Why the time a species spends as planktonic larvae doesn't factor into geographic extent
Intuition suggests the longer a species' egg or larvae spends in open ocean, the greater the distance they will travel and thus the wider the species' geographic distribution will be. However, numerous studies have failed to establish a relationship between the duration of a species' open-water stage with its geographic coverage. This mystery was recently solved by a team of researches at Dalhousie University (Canada).
Their original hypothesis tried to establish geographic coverage with both the duration of open ocean period and the evolutionary age of a species. However, analysis showed that neither the duration of the open-ocean period nor the age of a species played a significant role on geographic extent of reef fishes.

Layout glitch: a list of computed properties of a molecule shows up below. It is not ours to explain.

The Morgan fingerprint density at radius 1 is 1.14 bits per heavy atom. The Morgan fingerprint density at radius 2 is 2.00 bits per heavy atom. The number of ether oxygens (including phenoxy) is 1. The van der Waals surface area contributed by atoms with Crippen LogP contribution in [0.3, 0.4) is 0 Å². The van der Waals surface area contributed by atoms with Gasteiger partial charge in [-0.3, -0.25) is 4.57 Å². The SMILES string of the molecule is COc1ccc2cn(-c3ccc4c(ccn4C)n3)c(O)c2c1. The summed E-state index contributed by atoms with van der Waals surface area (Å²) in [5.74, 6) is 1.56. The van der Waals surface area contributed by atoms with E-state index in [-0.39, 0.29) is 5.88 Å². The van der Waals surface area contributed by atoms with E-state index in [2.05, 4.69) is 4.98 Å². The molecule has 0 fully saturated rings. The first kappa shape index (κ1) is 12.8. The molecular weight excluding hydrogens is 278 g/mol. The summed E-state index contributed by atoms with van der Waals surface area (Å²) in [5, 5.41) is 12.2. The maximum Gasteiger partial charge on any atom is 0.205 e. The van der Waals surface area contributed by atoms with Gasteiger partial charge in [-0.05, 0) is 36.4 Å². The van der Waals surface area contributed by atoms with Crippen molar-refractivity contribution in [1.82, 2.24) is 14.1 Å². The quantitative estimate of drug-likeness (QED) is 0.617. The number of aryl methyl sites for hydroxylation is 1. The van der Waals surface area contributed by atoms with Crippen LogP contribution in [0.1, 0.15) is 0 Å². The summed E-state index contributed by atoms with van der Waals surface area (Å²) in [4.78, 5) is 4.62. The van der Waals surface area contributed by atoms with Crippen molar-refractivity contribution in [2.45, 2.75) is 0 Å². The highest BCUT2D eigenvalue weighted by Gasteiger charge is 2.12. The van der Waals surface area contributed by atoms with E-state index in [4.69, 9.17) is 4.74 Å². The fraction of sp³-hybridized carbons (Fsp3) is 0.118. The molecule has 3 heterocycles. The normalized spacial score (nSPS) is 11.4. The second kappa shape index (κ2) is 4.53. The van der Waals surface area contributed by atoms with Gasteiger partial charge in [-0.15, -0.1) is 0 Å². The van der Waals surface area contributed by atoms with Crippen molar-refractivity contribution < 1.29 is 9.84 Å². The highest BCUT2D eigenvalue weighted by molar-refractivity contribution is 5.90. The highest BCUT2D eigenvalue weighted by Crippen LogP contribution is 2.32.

The researchers then turned to another theory: ocean currents. According to Science Blog:
To test this idea, the team took on the challenge of modeling the paths of fish larvae during the open water period over the world’s tropical reefs. The authors used state of the art models of ocean currents and compiled a worldwide set of data on marine habitats where reef fish dwell. Simulated larvae were released from all possible habitats and allowed to drift for times equal to the duration of their open water periods. The simulation required 600 computer processors running continuously for six months. The results revealed that the majority of reef habitats worldwide are so interconnected that species can quickly spread their geographic distribution pushed by ocean currents. This lack of constraints to the geographic expansion of species provides one of the first explanations for why geographic extent bears no relationship with the duration of the open water period.
So contrary to intuition, the length of time a species spends in egg/larvae stage has no relationship to its geographic distribution because ocean currents serve as super-highways, speeding planktonic larvae great distances with such great efficiency as to make larvae stage period inconsequential.
I guess Nemo (and his turtle friends) were on to something!